Food. Glorious Food.

The hunger gets to me. I may have missed breakfast on purpose.

Luckily, food stalls are plentiful. I will not go hungry. Korean, Persian, Chinese, Turkish and Vietnamese flavours line the market, along with deep fried selections, wood fired pizza, cinnamon donuts, vegan options, Tassie’s famous scallop pies, baked potato slices, hot dogs and bratwursts. You can’t go to Salamanca and not get a bratwurst. Well maybe you can, I can’t.

Salamanca bratwurst
Salamanca fuel. A bratwurst is a must.

I’ve wandered through more than half of Salamanca Market now. The mustard and sauce from my bratwurst is all over my face. I can feel it, but I can’t see it.

Back to Market

A lady has just realised she paid more for her new bag a few stalls ago than the stall she is now at. She is not pleased. Leather hats, bags, belts, wallets, purses, plus clothing of all varieties are found all over the market at different stalls, so be wise and shop around.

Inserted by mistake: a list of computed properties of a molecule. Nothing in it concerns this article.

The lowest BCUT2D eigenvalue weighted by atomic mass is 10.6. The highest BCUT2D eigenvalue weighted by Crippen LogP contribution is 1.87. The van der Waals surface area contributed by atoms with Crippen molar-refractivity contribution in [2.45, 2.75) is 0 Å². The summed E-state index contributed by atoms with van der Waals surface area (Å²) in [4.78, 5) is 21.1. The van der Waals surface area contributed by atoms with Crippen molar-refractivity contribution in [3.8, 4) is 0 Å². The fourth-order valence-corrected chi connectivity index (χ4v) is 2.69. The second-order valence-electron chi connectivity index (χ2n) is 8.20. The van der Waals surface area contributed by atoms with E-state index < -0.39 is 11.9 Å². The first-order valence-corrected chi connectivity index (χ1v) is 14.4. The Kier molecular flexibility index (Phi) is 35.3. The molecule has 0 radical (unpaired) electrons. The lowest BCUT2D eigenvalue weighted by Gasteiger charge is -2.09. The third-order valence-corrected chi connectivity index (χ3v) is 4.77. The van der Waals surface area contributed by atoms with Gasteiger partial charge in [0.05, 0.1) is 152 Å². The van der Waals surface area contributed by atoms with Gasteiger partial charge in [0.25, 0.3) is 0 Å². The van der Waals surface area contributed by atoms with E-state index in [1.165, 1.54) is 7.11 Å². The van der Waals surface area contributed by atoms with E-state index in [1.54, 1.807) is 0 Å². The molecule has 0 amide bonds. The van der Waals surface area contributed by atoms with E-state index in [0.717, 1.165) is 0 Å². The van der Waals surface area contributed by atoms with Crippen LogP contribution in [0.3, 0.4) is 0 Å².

In my opinion, some of the best value for money items in the whole market are woollen gloves. Seriously. The wool and merino wool, scarves, socks, jumpers/sweaters, beanies, gloves, shoals are clothing necessities when in Tasmania. It may even snow in summer. You never know.

‘Tasmania’ labelled t-shirts, tea towels, caps, shopping bags are almost nauseating to me, but I have been a sucker for buying similar on international trips. Hola Barcelona!

Tasmania Tasmania
Tasmania mania

Tassie is a beautiful place. There are many wonderful images of iconic Tasmanian places. A couple of Tasmania’s leading photographers, Paul Fleming and Luke O’Brien are market regulars. They truly have some remarkable images. Prints are available in a variety of shapes and sizes. Most photos are of Tasmanian landscapes, wildlife and the Aurora Australis.